When the Red Wolf Runs (The Red Wolf Saga, #1)

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Chapter 12

Jackson is waiting for me on my front porch by the time my mother and I return home that afternoon. He rises as we pull up in my mother’s car and approaches the driver’s side window, only to say, “Hello, Missus Smith.”

“Hello, Jackson,” my mother replies, opening the door and acknowledging him with a tired nod and a sad smile. “Thank you again for what you did last night.”

“You don’t have to thank me,” he replies, then adds: “I’m sorry about the flower shop.”

“A shop is a shop. Things can be rebuilt. People…” She turns to look at me. “Can’t.”

I offer a sad nod in response as she starts to make her way around the car.

“I’ll help,” Jackson offers. “Besides—J’vonte came over earlier with Oaklynn’s phone.”

“She did?” I ask.

Jackson nods as he rounds the car. “Yeah. Sorry I forgot to give it to you last night. It’s just, given everything that happened and all—“

“I know. You don’t have to explain.”

After opening the door, Jackson offers a hand, and helps me out of the vehicle by tugging me up and then bracing a hand at my upper back. I’m still a bit woozy from everything they gave me at the hospital, but more than coherent enough to know that his attention is likely more for his own benefit than his own.

My mother looks up at the two of us, frowns, then says, “I’ll… leave the two of you be” before turning and making her way into the house.

“She’s really bummed,” Jackson offers.

“Yeah,” I reply, and watch her silhouette as she makes her way through the kitchen. “That shop was her life and blood. It’s been around since I was a kid.”

“I can only imagine how she must be feeling.”

“Yeah,” I say.

Several moments pass between us. Jackson stands there, looking somber and morose. I lean against my mother’s car, waiting for him to respond. He blinks, as if realizing something, then reaches into his left pocket before withdrawing my phone. “Oh. Sorry. Forgot about this.”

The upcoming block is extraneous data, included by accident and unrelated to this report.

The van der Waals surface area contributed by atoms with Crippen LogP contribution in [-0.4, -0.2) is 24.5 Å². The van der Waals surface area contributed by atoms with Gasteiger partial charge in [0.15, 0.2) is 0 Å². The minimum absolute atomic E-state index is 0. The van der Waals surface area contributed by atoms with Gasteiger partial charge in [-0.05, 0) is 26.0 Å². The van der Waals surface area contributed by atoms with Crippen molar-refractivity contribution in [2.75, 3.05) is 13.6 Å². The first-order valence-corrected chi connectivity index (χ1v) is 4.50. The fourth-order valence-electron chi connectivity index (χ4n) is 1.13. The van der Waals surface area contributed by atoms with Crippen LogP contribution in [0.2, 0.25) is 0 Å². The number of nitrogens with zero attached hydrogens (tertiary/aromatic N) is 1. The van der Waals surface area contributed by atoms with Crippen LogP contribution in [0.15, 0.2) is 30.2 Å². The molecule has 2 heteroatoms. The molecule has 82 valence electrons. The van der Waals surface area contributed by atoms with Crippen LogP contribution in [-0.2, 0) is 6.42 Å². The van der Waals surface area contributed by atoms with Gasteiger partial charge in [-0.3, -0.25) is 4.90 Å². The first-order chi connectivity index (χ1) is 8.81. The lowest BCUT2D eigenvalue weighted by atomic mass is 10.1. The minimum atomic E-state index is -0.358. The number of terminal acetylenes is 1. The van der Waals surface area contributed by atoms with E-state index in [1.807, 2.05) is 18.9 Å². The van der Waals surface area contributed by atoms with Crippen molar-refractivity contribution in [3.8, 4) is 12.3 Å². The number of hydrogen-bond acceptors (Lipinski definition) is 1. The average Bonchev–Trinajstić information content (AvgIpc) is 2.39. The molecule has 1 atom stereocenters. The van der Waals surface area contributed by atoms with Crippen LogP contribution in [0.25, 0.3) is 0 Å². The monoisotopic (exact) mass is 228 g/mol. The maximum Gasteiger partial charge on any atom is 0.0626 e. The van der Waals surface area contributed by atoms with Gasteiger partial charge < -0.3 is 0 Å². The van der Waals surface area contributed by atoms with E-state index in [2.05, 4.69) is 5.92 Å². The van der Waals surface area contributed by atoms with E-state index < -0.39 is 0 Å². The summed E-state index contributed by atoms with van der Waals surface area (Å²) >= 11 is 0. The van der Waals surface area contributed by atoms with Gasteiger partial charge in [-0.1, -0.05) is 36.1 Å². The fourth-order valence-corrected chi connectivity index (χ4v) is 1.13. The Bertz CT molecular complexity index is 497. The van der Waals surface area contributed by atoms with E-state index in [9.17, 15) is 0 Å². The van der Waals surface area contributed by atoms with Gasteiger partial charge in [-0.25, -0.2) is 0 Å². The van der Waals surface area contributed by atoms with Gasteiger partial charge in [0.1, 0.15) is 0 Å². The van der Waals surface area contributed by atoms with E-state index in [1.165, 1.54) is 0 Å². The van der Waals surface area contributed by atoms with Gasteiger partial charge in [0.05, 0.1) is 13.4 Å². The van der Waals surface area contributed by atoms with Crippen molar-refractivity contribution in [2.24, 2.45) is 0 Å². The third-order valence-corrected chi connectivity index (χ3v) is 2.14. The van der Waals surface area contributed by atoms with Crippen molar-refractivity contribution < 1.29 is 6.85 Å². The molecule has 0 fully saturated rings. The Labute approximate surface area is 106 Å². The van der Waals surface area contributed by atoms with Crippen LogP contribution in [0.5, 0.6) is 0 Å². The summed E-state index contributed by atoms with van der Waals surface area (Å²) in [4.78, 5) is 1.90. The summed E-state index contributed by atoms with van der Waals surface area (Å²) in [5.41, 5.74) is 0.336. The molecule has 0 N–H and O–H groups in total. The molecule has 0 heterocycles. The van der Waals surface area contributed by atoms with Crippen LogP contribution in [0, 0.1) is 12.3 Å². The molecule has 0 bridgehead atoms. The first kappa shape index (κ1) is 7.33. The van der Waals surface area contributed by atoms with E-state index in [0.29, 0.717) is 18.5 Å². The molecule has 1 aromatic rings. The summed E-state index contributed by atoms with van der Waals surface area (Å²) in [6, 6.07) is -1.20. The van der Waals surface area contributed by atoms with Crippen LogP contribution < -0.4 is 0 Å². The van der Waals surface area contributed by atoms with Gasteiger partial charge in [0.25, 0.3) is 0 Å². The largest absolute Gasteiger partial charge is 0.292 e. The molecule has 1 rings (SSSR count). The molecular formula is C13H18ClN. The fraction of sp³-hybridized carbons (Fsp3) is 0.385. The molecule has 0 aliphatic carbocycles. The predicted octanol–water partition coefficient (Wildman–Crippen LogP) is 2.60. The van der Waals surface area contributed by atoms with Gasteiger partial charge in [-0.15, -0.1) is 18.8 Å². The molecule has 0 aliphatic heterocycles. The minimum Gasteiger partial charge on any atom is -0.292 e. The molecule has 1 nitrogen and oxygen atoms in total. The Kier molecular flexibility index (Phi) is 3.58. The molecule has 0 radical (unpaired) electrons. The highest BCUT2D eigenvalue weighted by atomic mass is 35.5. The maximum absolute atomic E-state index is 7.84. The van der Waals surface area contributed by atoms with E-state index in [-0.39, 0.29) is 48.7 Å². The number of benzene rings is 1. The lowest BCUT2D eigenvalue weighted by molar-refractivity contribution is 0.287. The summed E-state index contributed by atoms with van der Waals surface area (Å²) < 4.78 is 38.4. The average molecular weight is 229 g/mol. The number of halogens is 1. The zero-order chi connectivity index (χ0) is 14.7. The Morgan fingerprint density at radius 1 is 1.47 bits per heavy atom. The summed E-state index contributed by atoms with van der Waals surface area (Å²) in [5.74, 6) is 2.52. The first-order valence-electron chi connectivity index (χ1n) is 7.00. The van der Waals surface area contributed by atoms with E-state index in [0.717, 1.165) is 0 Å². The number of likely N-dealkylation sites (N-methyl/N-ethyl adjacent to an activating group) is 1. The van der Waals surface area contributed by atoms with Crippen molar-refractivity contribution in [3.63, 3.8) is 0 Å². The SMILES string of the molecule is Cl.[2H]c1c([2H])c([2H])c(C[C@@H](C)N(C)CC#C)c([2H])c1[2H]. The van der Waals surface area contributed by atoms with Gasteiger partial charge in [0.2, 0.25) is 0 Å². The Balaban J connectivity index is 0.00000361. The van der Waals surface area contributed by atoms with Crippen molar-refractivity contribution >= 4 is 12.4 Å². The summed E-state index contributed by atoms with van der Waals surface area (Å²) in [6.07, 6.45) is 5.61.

“It’s okay,” I say, and accept the phone with little more than a nod. “Jackson… can we… talk. About last night?”

He lifts his eyes to face me; and for the first time since he’s arrived, I see the fear there—the childish paranoia that runs rampant within all people, young or old, adult or not. His eyes are wide, his mouth slightly agape, his nostrils flared and a muscle in his jaw twitching. He says, “Uhh,” then follows it up with an, “I” before lowering his gaze to the ground at our feet.

I’m unsure—and, really, almost unable—to articulate a response. However, I know that I have to say something. So, with that in mind, I simply clear my throat and ask, “What happened?”

“I smelled smoke,” he says, “while I was coming up the road.”

“I’m not talking about—“

“So I ran as fast as I could… and saw that the shop was on fire.”


“I knew I had to do something, so… I…” He pauses. “I did what I knew was right.”

“Which was?”


I stare.

He blinks.

My breath catches in my throat, and I cough.

He leans forward to look me in the eyes, then says, in as calm a voice as possible: “You can’t tell anyone.”

I laugh. “Seriously?” I then ask. “You think anyone would even believe me?”

“There are some people in this town who remember the legends.”

“Of what?”

“The wolf men.”

I shake my head. “This is ridiculous,” I say. “I’m gonna wake up and I’ll have dreamed this entire week.”

“I know you don’t want to believe in what’s happened, Oaklynn, but… it did. I’m… just sorry that it had to come out the way it did.”

“You were going to tell me?”

“No. I mean, yes. I mean—not…” He pauses, then exhales. “Not unless I had to.”

“Or was forced to,” I offer, and cross my arms over my chest.

“Yeah. That too.”

“So what happens now?”

“What… what do you mean?”

“I mean… is someone going to come whisk me away because of what I saw? What I know?”

“If you’re asking if there’s any kind of… uh… organization that helps keep these things under wraps, then… no. There isn’t.”

“So… what happens now?”

“You, hopefully, won’t say anything to anyone. Especially…”

“Especially… who?” I ask, and frown shortly thereafter. “Jackson?” I then say. “What’re you talking about?”

“It’s nothing,” he replies, then begins to take several steps back, away from the car and toward his home. “Just… keep this on the down-low. Okay? I don’t want anyone to know why my family is back in town.”